soloists walking the tightrope

This week we’ve been fortunate to have the wonderful violinist Chee-Yun in town (replacing the ailing Arabella Steinbacher) to play the Dvorak Violin Concerto.  She’s playing so well – a great combination of clean playing and grab-you-by-the-throat intensity that’s often lacking in the newer generations of violinists (you often get either clean playing, or passionate playing, but seldom both at the same time).

As the member of a string section, I’m fairly constantly in awe of soloists – either those who play out in front of the orchestra, or who play from within.  There is such an added level of concentration that is demanded when you’ve got the spotlight entirely on you, and often the most exposed passages are also the most treacherous ones.  If you screw up as a principal wind player (or even a non-principal), it’s usually pretty obvious, whereas in a string section you’ve got a bit more cover (unless you totally blow a rest or some other catastrophic failure).  So when I see an assistant principal player like OSO flutist Alicia DiDonato-Paulsen step up and play some really fine solos (especially in the Rossini/Respighi ballet score), I very much have to tip my hat to them – they’re coming out of their comfort zone just to the right of their principal, and having to step up their concentration and game a notch or two.

This stuff is very much on my mind right now, as I find myself struggling through my usual January/February doldrums which usually culminate in a major crisis of my worth as a player (and by extension, as a person).  This week’s concert was made up of three pieces that I’d never played before, two of which I’d never even heard before, and that always causes me to put more pressure on myself to try to learn my parts even more thoroughly that I usually do, and to be hyper-critical of myself when I fall short of my objectives.  So as someone who is working mightily to try to keep my A-game these days, it’s humbling and inspiring to see both a soloist from outside the orchestra, and those from inside the orchestra playing so wonderfully.  It’s too easy to start taking these stellar performers for granted.

flutist makes impression in pittsburgh

If you came to tonight’s Oregon Symphony concert (and given the modest numbers in attendance, you most likely did not), you might have noticed that our principal flutist, David Buck, was not on stage.  (He was capably covered for by assistant principal flutist Alicia DiDonato Paulsen in many solo turns in the Rossini.)  It turns out that David was playing a series of concerts with the Pittsburgh Symphony as a guest principal this weekend.  It’s a tremendous honor, Pittsburgh is one of the big, major orchestras, and like the OSO is also led by an Austrian conductor, Manfred Honeck.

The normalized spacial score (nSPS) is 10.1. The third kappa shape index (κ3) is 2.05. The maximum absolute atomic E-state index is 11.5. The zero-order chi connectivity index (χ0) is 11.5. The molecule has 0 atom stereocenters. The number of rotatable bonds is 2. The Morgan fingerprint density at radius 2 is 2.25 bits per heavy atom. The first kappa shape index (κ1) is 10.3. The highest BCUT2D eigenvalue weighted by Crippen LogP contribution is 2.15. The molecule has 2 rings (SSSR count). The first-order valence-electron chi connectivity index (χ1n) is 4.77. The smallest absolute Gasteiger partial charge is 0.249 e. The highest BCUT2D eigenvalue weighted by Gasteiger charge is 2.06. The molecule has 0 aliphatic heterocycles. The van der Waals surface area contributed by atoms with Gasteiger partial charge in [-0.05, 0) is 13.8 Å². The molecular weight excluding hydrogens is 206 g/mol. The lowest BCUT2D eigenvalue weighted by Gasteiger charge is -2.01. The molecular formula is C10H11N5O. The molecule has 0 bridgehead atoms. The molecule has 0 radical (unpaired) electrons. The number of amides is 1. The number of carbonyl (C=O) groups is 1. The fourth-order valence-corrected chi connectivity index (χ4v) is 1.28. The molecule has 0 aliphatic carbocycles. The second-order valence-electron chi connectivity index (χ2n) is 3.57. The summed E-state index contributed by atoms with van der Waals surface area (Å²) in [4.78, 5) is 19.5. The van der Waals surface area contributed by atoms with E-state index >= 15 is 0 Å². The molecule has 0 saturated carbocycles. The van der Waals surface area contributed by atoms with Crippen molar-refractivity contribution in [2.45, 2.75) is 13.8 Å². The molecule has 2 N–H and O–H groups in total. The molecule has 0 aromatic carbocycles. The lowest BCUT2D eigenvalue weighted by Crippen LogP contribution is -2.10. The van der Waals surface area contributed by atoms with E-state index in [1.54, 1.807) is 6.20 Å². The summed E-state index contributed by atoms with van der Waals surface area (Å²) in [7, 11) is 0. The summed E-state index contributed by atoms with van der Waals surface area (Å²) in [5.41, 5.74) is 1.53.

From the Pittsburgh Post-Gazette:

The woodwinds throughout provided nuances that blended well, especially the solos of guest principal flutist David Buch [sic], of the Oregon Symphony.


From the Pittsburgh Tribune-Review:

The surprise was the impressive guest principal flute David Buck. He’s principal flute of the Oregon Symphony.


mozart, dutilleux, and more

Monday marks the beginning of the rehearsal period for our next Classical concert, November 21-23.  Conducted by Resident conductor Gregory Vajda, this program will feature a pretty diverse group of compositions.

Though not the major work on the program, Mozart’s Sinfonia Concertante for winds will feature four of our outstanding wind principals: David Buck, flute; Martin Hebert, oboe; Carin Miller, bassoon; and John Cox, horn.  It’s a wonderful work, and is one of those discovered pieces in which the solo parts and a rough score were found in Mozart’s own hand, but for which there was no autograph of a completed score.  The orchestral parts were most recently reconstructed by musicologist/pianist Robert Levin.  Here’s a short video introduction to the piece by New York Philharmonic music director Alan Gilbert:

Also on the program: the Second Symphony “Double” of Henri Dutilleux.  It’s entitled the Double because it features a smaller ensemble pitted against the larger full orchestra.  It’s an early piece of Dutilleux, who is considered to be the heir to the tradition of Debussy and Ravel, and is one of the first pieces where his mature voice emerges.  What is his sound world? Think early Webern and Schoenberg as they relate to Brahms and Mahler.  His music is tonal, very French in its outlook, but decidedly modern, with hints of the Impressionist school clearly in evidence.

An early overture of Mendelssohn opens the program, and the (sorry for the cliche) swashbuckling Le Corsaire Overture of Berlioz closes the program.